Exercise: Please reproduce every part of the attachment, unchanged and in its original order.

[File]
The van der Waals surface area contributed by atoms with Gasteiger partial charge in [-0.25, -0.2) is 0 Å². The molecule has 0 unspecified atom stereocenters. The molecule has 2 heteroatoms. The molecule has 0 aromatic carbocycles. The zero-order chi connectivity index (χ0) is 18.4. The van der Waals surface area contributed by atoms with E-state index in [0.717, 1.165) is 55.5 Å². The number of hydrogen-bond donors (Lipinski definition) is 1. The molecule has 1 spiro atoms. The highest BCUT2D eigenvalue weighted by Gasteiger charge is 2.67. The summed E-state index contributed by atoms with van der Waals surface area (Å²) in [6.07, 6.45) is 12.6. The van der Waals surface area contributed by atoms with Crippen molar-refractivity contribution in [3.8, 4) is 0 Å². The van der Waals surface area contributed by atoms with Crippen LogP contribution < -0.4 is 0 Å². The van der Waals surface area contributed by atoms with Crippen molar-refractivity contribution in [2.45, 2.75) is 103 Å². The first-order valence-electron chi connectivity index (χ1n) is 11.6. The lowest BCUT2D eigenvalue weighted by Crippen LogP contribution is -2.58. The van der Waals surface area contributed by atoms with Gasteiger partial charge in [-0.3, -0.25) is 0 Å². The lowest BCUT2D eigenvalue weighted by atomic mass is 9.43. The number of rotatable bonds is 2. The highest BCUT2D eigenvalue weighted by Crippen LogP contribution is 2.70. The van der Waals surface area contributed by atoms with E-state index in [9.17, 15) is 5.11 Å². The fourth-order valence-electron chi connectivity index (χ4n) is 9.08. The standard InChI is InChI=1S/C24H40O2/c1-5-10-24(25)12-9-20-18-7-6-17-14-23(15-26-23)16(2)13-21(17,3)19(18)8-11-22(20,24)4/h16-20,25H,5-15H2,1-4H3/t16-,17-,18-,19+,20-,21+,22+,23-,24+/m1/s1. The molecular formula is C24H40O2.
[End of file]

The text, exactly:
The van der Waals surface area contributed by atoms with Gasteiger partial charge in [-0.25, -0.2) is 0 Å². The molecule has 0 unspecified atom stereocenters. The molecule has 2 heteroatoms. The molecule has 0 aromatic carbocycles. The zero-order chi connectivity index (χ0) is 18.4. The van der Waals surface area contributed by atoms with E-state index in [0.717, 1.165) is 55.5 Å². The number of hydrogen-bond donors (Lipinski definition) is 1. The molecule has 1 spiro atoms. The highest BCUT2D eigenvalue weighted by Gasteiger charge is 2.67. The summed E-state index contributed by atoms with van der Waals surface area (Å²) in [6.07, 6.45) is 12.6. The van der Waals surface area contributed by atoms with Crippen molar-refractivity contribution in [3.8, 4) is 0 Å². The van der Waals surface area contributed by atoms with Crippen LogP contribution < -0.4 is 0 Å². The van der Waals surface area contributed by atoms with Crippen molar-refractivity contribution in [2.45, 2.75) is 103 Å². The first-order valence-electron chi connectivity index (χ1n) is 11.6. The lowest BCUT2D eigenvalue weighted by Crippen LogP contribution is -2.58. The van der Waals surface area contributed by atoms with Gasteiger partial charge in [-0.3, -0.25) is 0 Å². The lowest BCUT2D eigenvalue weighted by atomic mass is 9.43. The number of rotatable bonds is 2. The highest BCUT2D eigenvalue weighted by Crippen LogP contribution is 2.70. The van der Waals surface area contributed by atoms with E-state index in [9.17, 15) is 5.11 Å². The fourth-order valence-electron chi connectivity index (χ4n) is 9.08. The standard InChI is InChI=1S/C24H40O2/c1-5-10-24(25)12-9-20-18-7-6-17-14-23(15-26-23)16(2)13-21(17,3)19(18)8-11-22(20,24)4/h16-20,25H,5-15H2,1-4H3/t16-,17-,18-,19+,20-,21+,22+,23-,24+/m1/s1. The molecular formula is C24H40O2.